SIMON: Did it become your responsibility to find someone who would play the romantic lead in the film?

Ms. McCORKLE: Yeah. My job was to give them lists of people that I thought were--would be feasible with Pierce. John McTiernan did a brilliant job in directing that film, and it was very important to him that whoever played opposite him would be someone--a peer of his.

SIMON: So he didn't say, necessarily, `Get the hottest 25-, 26-year-old star you can find.'

Ms. McCORKLE: Actually, he said, `Don't get the get the hottest 25- and 26-year-old. I want someone a little more mature, so we have a mature relationship.'

SIMON: Do you hear that a lot?


(Soundbite of laughter)

SIMON: Let's run a clip.

(Soundbite of "The Thomas Crown Affair")

Mr. PIERCE BROSNAN: (As Thomas Crown) Do we know each other?

Ms. RENE RUSSO: (As Catherine Banning) Not yet. I'm Catherine Banning.

Mr. BROSNAN (As Crown) Thomas Crown.

Ms. RUSSO: (As Banning) I've been reading about you.

Mr. BROSNAN (As Crown) Oh? Where?

Ms. RUSSO: (As Banning) In a file.

Mr. BROSNAN (As Crown) Who do you work for?

Ms. RUSSO: (As Banning) I'm in the art world.

Mr. BROSNAN (As Crown) ...(Unintelligible).

Ms. RUSSO: (As Banning) Hmm-mm.

Mr. BROSNAN (As Crown) Gallery owner?

Ms. RUSSO: (As Banning) No, it's closer to insurance.

Mr. BROSNAN (As Crown) Bounty hunter.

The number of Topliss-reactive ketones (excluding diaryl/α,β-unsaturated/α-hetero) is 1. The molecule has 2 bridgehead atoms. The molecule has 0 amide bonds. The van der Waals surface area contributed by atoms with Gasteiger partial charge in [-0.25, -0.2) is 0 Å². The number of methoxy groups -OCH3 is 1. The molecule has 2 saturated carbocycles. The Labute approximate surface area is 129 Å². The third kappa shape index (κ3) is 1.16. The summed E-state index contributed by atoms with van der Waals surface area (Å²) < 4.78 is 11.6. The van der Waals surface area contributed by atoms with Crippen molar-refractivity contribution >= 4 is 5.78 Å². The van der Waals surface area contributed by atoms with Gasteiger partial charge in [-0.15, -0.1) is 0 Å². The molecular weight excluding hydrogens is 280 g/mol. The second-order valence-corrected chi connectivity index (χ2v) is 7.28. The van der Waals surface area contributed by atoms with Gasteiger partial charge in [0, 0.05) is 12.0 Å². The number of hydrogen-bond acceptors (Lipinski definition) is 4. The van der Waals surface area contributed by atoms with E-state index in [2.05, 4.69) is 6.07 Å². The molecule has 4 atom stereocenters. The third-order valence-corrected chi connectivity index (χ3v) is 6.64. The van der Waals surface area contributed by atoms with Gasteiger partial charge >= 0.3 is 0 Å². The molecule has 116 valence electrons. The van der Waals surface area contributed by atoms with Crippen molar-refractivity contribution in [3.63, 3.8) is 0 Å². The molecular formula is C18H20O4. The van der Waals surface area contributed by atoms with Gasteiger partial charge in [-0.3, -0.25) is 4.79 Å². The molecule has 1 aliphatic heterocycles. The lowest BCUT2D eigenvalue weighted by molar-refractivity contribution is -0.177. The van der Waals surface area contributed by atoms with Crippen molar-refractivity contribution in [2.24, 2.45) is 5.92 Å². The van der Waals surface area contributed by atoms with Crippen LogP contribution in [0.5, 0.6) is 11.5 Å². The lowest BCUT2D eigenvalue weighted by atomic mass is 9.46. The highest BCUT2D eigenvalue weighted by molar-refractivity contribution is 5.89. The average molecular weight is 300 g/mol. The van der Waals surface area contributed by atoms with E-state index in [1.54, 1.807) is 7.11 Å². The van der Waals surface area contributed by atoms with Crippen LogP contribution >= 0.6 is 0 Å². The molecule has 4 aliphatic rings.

Ms. RUSSO: (As Banning) If you like.

Mr. BROSNAN (As Crown) Always get your man?

Ms. RUSSO: (As Banning) Mm-hmm.

Mr. BROSNAN (As Crown) Think you'll get me?

Ms. RUSSO: (As Banning) Oh, I hope so.

SIMON: Well, it seems so utterly obvious when you hear the clip, but how did you get to Rene Russo?

Ms. McCORKLE: Well, obviously she's an extraordinary talent and a beautiful, beautiful woman, and one of the interesting things for Rene was the fact she has never played a sexy woman before. She had always played housewives, and it was a challenge to her to play that overt sexiness. But she did a brilliant job of it, and I think it really changed her career.

SIMON: Are you looking to create stars of tomorrow, or just get by with that property?

Ms. McCORKLE: I--we're always looking for the best talent we can, and we're looking for that sparkle. I mean, I attend shows regularly, showcases. I go to universities. I go--I teach all over the place and try to find young talent in what's out there in the market.

SIMON: I want to ask you, for example, the 1992 movie, "School Ties," you cast that, right?

Ms. McCORKLE: Correct.

SIMON: OK. You were--as I understand the story, you were asked to cast some unknowns...

Ms. McCORKLE: Right.

SIMON: ...actors who were not previously identified, as some anti-Semitic jerkish prep students at a private boarding school, so here's--I think it's a locker room scene, in fact.

(Soundbite of "School Ties")